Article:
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sandeep

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  1. Like
    sandeep got a reaction from Prakat for an article, The Emerging Class System in World Cricket   
    As cricket's flagship global tournament stumbles and trundles through its league stage in England, one thing is becoming nakedly obvious.  There is a gaping quality gap between the top 5 teams in the tournament compared to the rest.   So much so, that the gap between the top 3 to 5 associates, and the bottom 5 "test" teams in the WC is much smaller.  This fact was re-inforced by the manner in which the West Indies managed to squeak through the qualifiers and make its way into the World Cup - an eventuality that only occurred due to the dual divine intervention of weather and a poor umpiring decision. 
     
    There is absolutely no doubt in my mind that either of Scotland, Ireland, Zimbabwe would be extremely competitive against the likes of Sri Lanka, Afghanistan, or even Pakistan.   The latter, on their "bad days" of which there seem to be increasingly many.  However, this little write-up isn't about the injustice meted out to the teams that missed out on the WC - as legitimate as that grievance is.  My concern is with the yawning quality gap between the handful of teams at the top vs the other 'test' member nations in cricket.  Given the structural and financial constructs of global cricket, odds are that such a gap not only exists, but threatens to solidify into permanence and potentially widen. 
     
    Such an outcome may provide some gleeful entertainment for fans in the short-term, as historic rivalries tamely meander towards a cycle of repeated beat-downs, it is clear that this is an existential threat to the sport as it exists today.  The reality of cricket is that for national teams to be competitive at the highest levels, they need to stand on a foundation of a deep and healthy domestic first class cricket structure.  It is not a co-incidence that the top 3 teams likely to make the semi-finals are the socalled "big 3" - happen to be the ones with the best and sustainable domestic cricket structures.  As competitive as the kiwis have been in this WC - their domestic system is far from stable, and South Africa are on the cusp of heading the same way.  The domestic cricket challenges and problems in West Indies and Sri Lanka are well-known and have been moaned about for donkeys' years.  And let's not even get started on the shambles that is the Pakistani set-up.  Which is about to undergo its umpteenth "reform" by a self-styled savior with good intentions.  Its a hapless repetition of the same approach, albeit with a man at the top whose intentions are beyond reproach.  But in spite of that, it is eminently foolish to expect different results when you are doing the same thing over and over.  However well-meaning the current leaders of Pakistan Cricket are, they are more or less doomed to essentially the same results, unless Pakistan's national fortunes beyond cricket manage to improve - an outcome even more unlikely than me winning the lottery.  And I don't even buy lottery tickets.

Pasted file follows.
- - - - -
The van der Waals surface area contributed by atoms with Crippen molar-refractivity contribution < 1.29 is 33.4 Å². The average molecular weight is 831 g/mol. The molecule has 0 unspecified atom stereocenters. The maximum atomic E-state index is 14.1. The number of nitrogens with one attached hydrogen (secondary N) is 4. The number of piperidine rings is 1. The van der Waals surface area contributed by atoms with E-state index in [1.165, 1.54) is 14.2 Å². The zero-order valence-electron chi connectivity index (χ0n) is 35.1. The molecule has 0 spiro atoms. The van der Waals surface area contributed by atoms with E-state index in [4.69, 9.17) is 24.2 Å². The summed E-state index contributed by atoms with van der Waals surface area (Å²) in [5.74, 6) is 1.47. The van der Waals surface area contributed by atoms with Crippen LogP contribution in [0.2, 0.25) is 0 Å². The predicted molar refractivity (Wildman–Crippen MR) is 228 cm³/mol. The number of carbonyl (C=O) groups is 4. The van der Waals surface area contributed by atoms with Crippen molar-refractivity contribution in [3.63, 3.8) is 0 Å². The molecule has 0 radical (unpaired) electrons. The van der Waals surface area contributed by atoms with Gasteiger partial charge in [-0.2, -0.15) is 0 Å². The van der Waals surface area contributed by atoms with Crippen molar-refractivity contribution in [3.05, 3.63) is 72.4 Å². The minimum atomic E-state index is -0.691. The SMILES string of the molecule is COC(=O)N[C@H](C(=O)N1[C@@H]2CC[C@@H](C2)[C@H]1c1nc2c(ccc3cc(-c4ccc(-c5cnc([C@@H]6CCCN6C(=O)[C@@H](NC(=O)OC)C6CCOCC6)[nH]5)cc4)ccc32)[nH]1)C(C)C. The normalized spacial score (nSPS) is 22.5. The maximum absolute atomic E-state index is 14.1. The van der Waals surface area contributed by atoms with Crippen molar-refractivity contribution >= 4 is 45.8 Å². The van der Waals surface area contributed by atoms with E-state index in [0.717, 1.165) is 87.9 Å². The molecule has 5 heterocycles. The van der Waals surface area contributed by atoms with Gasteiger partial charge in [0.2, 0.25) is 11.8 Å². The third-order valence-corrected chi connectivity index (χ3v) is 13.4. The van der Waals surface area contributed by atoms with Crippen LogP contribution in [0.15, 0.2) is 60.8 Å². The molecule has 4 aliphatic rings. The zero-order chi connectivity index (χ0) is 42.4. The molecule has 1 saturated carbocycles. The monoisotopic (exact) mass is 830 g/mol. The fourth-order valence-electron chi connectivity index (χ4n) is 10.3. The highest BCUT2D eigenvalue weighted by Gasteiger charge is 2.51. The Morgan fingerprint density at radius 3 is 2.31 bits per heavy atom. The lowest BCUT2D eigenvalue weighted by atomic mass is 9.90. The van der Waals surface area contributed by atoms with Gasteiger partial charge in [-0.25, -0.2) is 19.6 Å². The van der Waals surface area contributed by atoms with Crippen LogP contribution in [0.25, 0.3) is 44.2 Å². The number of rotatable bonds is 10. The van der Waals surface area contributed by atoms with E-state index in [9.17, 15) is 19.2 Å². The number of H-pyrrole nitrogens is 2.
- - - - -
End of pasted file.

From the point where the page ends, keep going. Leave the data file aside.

I am not choosing to dwell on Pakistan's misfortunes only to kick a "rival" when they are down.  Pakistan is a good example of a team with a large sustainable market behind them, and one that is relatively well-funded.  It is simplistic, and inaccurate, to point the finger at the ICC or the "Pig 3" and attribute the dysfunctional domestic systems to a lack of resources.  Pakistan has hundreds of millions of passionate fans, a legacy of supportive sponsors.  Sri Lanka has a steady income stream from a steady diet of LOI games hosted against India.  i.e. Its not just the money. 
     
    Extrapolate the current situation a few years out, and the gap between the 'haves' and 'have-nots' may end up in a death-spiral.  Like anything else, if you are not growing, then by definition, you are shrinking.  Even cricket's golden goose - the masses of Indian fans, may start getting weary if the team runs out of quality opponents to root against.  Accepting the status quo, is essentially accepting an outcome where Franchise T20 inevitably becomes the primary format of the sport, with national cricket relegated to occasional tournaments, global or otherwise.